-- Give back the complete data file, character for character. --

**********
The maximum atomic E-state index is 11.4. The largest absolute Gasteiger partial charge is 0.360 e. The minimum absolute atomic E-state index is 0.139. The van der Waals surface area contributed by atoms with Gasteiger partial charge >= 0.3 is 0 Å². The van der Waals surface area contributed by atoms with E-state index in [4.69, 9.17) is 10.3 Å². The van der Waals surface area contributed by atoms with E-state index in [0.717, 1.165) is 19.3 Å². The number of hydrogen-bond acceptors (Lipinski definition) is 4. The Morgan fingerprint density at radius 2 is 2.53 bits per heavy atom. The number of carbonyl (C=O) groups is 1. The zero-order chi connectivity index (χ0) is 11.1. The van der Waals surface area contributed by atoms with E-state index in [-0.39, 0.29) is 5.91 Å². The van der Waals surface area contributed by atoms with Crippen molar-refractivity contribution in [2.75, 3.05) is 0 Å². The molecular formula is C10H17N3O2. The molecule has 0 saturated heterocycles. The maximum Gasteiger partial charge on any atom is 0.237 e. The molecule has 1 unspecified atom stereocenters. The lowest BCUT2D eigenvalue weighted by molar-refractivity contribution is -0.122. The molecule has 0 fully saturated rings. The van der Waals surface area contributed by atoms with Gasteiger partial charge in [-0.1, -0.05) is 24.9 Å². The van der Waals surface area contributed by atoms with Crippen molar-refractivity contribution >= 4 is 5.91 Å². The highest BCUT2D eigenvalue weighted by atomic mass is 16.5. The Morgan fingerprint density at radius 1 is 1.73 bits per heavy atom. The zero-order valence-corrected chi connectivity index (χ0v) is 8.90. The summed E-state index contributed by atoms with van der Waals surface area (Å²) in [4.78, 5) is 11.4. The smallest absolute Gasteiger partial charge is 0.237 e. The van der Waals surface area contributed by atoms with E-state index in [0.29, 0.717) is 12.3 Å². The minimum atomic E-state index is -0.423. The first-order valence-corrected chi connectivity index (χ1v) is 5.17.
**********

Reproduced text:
The maximum atomic E-state index is 11.4. The largest absolute Gasteiger partial charge is 0.360 e. The minimum absolute atomic E-state index is 0.139. The van der Waals surface area contributed by atoms with Gasteiger partial charge >= 0.3 is 0 Å². The van der Waals surface area contributed by atoms with E-state index in [4.69, 9.17) is 10.3 Å². The van der Waals surface area contributed by atoms with E-state index in [0.717, 1.165) is 19.3 Å². The number of hydrogen-bond acceptors (Lipinski definition) is 4. The Morgan fingerprint density at radius 2 is 2.53 bits per heavy atom. The number of carbonyl (C=O) groups is 1. The zero-order chi connectivity index (χ0) is 11.1. The van der Waals surface area contributed by atoms with E-state index in [-0.39, 0.29) is 5.91 Å². The van der Waals surface area contributed by atoms with Crippen molar-refractivity contribution in [2.75, 3.05) is 0 Å². The molecular formula is C10H17N3O2. The molecule has 0 saturated heterocycles. The maximum Gasteiger partial charge on any atom is 0.237 e. The molecule has 1 unspecified atom stereocenters. The lowest BCUT2D eigenvalue weighted by molar-refractivity contribution is -0.122. The molecule has 0 fully saturated rings. The van der Waals surface area contributed by atoms with Gasteiger partial charge in [-0.1, -0.05) is 24.9 Å². The van der Waals surface area contributed by atoms with Crippen molar-refractivity contribution >= 4 is 5.91 Å². The highest BCUT2D eigenvalue weighted by atomic mass is 16.5. The Morgan fingerprint density at radius 1 is 1.73 bits per heavy atom. The zero-order valence-corrected chi connectivity index (χ0v) is 8.90. The summed E-state index contributed by atoms with van der Waals surface area (Å²) in [4.78, 5) is 11.4. The smallest absolute Gasteiger partial charge is 0.237 e. The van der Waals surface area contributed by atoms with E-state index in [0.29, 0.717) is 12.3 Å². The minimum atomic E-state index is -0.423. The first-order valence-corrected chi connectivity index (χ1v) is 5.17.